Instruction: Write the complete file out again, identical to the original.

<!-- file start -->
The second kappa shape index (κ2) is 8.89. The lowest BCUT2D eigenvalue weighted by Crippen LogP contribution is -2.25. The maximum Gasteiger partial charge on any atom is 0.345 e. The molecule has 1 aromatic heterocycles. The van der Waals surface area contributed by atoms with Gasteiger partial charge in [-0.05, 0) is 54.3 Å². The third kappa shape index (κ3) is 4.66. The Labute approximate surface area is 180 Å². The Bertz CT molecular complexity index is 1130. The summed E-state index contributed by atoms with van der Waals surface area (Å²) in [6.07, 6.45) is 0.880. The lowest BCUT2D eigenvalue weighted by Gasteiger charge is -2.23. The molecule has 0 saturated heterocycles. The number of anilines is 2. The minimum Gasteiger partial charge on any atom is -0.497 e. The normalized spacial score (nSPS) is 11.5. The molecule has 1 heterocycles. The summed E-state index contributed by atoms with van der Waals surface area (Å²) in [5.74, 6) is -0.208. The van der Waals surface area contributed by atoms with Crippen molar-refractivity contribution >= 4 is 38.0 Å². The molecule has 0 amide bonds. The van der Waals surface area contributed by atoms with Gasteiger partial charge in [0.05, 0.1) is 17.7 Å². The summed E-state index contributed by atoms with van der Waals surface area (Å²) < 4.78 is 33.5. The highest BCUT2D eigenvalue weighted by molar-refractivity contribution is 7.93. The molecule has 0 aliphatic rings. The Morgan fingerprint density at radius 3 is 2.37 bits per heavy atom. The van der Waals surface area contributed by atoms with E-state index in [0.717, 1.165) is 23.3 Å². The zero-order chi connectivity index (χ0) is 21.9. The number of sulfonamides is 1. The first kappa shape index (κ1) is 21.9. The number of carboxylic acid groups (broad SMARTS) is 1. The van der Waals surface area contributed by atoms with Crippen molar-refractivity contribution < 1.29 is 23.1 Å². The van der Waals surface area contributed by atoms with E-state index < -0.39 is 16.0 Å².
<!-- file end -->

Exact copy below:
The second kappa shape index (κ2) is 8.89. The lowest BCUT2D eigenvalue weighted by Crippen LogP contribution is -2.25. The maximum Gasteiger partial charge on any atom is 0.345 e. The molecule has 1 aromatic heterocycles. The van der Waals surface area contributed by atoms with Gasteiger partial charge in [-0.05, 0) is 54.3 Å². The third kappa shape index (κ3) is 4.66. The Labute approximate surface area is 180 Å². The Bertz CT molecular complexity index is 1130. The summed E-state index contributed by atoms with van der Waals surface area (Å²) in [6.07, 6.45) is 0.880. The lowest BCUT2D eigenvalue weighted by Gasteiger charge is -2.23. The molecule has 0 saturated heterocycles. The number of anilines is 2. The minimum Gasteiger partial charge on any atom is -0.497 e. The normalized spacial score (nSPS) is 11.5. The molecule has 1 heterocycles. The summed E-state index contributed by atoms with van der Waals surface area (Å²) in [5.74, 6) is -0.208. The van der Waals surface area contributed by atoms with Crippen molar-refractivity contribution >= 4 is 38.0 Å². The molecule has 0 amide bonds. The van der Waals surface area contributed by atoms with Gasteiger partial charge in [0.05, 0.1) is 17.7 Å². The summed E-state index contributed by atoms with van der Waals surface area (Å²) < 4.78 is 33.5. The highest BCUT2D eigenvalue weighted by molar-refractivity contribution is 7.93. The molecule has 0 aliphatic rings. The Morgan fingerprint density at radius 3 is 2.37 bits per heavy atom. The van der Waals surface area contributed by atoms with E-state index in [0.717, 1.165) is 23.3 Å². The zero-order chi connectivity index (χ0) is 21.9. The number of sulfonamides is 1. The first kappa shape index (κ1) is 21.9. The number of carboxylic acid groups (broad SMARTS) is 1. The van der Waals surface area contributed by atoms with Crippen molar-refractivity contribution < 1.29 is 23.1 Å². The van der Waals surface area contributed by atoms with E-state index < -0.39 is 16.0 Å².